Last Friday, FirstEnergy filed its plan to sell the 80% of its coal fired Harrison Power Station currently owned by FE subsidiary Allegheny Energy Supply Company to West Virginia utility Mon Power. FirstEnergy called its report a “resource plan,” but it was anything but that. The “plan” was really just a rigged attempt to dump an obsolete piece of equipment on WV rate payers.
To understand why this is such a bad deal, we need to look into FE’s report. Here are the basics:
- FE estimates that demand for electricity in WV at the rate of 1.4% per year for the next fifteen years.
- FE compared the levelized cost of various generation options needed to meet the electricity they estimate they need for the next 15 years. The comparison came down to a levelized cost of $75 per megawatt hour to buy electricity on the open market against $74 per megawatt hour to produce the additional electricity from the 80% of the Harrison plant that they would sell to WV rate payers.
- These levelized costs, the costs of the options over 15 years reduced to a single price per megawatt hour, are based on a number of assumptions about fuel costs and demand, but the assumptions used for the basic figures above come from a “base case” set of assumptions that FE believes represents the best estimates for the future.
There are a couple of things missing from FE’s rigged analysis.
Let’s start by looking at that comparison between buying the Harrison plant and buying power on the open market. When FE talks about selling the Harrison plant to Mon Power, they are really talking about selling the Harrison plant to Mon Power’s WV rate payers. When a WV utility owns a power generating plant, the utility bears little risk of changes in the market. WV law requires that regulated WV utilities are allowed to recover all of what they paid to buy or build a power plant, plus a guaranteed return on equity for that investment of over 10% per year. If the utility presents a good accounting of those costs, and the PSC believes those costs are prudent, then the PSC must grant rate increases to cover those costs, as well as the costs of actually operating the plant.
Allegheny Energy Supply Company, which currently owns the 80% of the Harrison plant that FE wants to unload, is not a regulated utility in WV. That means that AE Supply Co. bears all the risk of owning and operating its 80% of the Harrison plant. If demand for electricity falls, which it has been, AE Supply still has to cover the cost of buying or building the plant. That cost doesn’t go down if AE Supply’s sales go down. By the same token, if coal is not the lowest cost fuel on the market, AE Supply is still stuck with buying coal, because that is the fuel that the Harrison plant requires. Right now, none of this risk is a problem for Mon Power rate payers, because AE Supply can’t collect any of these costs from WV rate payers.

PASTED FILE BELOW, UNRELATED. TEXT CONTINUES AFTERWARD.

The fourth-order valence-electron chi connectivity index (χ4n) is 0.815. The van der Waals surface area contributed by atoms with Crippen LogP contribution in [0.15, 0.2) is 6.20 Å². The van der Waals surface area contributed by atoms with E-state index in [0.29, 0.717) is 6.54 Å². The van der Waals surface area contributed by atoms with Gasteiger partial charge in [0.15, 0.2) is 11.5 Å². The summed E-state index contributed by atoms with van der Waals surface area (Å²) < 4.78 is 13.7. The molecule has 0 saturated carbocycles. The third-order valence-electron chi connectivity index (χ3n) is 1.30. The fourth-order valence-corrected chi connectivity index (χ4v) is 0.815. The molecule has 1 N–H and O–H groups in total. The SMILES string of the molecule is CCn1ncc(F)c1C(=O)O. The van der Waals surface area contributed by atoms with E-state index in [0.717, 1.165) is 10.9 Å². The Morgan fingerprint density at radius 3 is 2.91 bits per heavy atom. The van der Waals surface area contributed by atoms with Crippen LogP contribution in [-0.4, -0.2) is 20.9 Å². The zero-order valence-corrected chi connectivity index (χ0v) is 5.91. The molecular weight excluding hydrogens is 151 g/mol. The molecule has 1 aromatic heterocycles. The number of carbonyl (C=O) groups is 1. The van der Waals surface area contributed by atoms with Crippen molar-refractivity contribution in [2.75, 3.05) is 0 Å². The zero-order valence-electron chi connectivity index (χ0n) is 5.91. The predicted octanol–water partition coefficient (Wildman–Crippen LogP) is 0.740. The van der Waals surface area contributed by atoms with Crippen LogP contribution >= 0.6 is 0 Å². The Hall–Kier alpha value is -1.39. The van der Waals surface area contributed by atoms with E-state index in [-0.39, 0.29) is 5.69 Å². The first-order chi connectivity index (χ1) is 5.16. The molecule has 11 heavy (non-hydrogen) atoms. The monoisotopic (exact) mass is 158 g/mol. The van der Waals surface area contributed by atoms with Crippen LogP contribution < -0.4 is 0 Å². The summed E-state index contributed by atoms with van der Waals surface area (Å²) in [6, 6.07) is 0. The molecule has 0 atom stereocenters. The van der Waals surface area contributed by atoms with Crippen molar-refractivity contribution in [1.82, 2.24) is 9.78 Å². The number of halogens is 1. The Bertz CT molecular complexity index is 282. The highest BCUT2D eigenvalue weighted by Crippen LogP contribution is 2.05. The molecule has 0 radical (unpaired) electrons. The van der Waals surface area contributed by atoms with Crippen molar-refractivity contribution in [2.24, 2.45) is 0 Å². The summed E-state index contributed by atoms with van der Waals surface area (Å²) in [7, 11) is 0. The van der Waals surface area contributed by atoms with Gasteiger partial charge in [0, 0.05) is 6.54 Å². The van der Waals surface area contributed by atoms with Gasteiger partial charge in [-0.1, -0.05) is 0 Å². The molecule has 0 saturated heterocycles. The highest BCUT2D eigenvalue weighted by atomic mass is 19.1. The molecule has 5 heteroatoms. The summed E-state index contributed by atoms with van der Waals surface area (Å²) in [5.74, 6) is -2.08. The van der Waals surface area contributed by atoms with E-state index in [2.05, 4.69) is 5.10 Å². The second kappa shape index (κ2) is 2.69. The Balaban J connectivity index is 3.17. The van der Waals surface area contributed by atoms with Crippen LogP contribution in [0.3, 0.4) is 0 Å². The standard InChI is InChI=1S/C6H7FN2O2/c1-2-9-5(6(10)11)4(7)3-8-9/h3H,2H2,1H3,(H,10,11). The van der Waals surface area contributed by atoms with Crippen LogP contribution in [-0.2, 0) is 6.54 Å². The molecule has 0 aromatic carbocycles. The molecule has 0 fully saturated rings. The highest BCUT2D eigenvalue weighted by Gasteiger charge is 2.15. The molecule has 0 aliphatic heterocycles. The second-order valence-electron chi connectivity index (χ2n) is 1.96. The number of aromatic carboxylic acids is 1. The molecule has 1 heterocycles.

So the first big problem is with the transfer of risk from FE subsidiary AE Supply to WV rate payers through Mon Power, which can recover all of the costs of the Harrison plant “sale” from rate payers. Keep in mind that this is a “sale” from one subsidiary of FE to another one. It is not a sale on the open market. Before it approves the “sale” FE must get approval from the WV PSC. This is the crazy situation created by WV’s regulated system. Mon Power’s rate payers are buying AE Supply’s share of the Harrison plant, but only the three PSC Commissioners have the decision making power.
Now let’s look at the situation with FE’s other alternative, buying electricity on the open market, either by contract or through PJM’s power markets. WV law still says that Mon Power is entitled to charge rate payers for all of the money they spend on “purchased power”. But there is a difference. Depending on the length of the contracts for this power, if demand for electricity falls, Mon Power would just buy less power. If the price of one fuel rose and another fell, that price change would be reflected in the market price, and a fuel shift to the lower cost fuel would automatically be reflected in lower power costs for Mon Power. Unlike with owning an actual power plant, buying power allows for maximum flexibility and no other risk than price risk in the market.
Looking simply at levelized cost, based on expected price and demand trends, does not account for the fact that owning a power plant is much riskier than buying power as you need it. Over the past few years, WV’s coal fired power has generated significant rate increases, while electric rates in neighboring deregulated Maryland have been falling over the same time period. This difference in rate trends exists because WV rate payers are forced to pay for owning and operating obsolete coal fired power plants, while utilities in deregulated Maryland are allowed to purchase electricity from the lowest cost producers.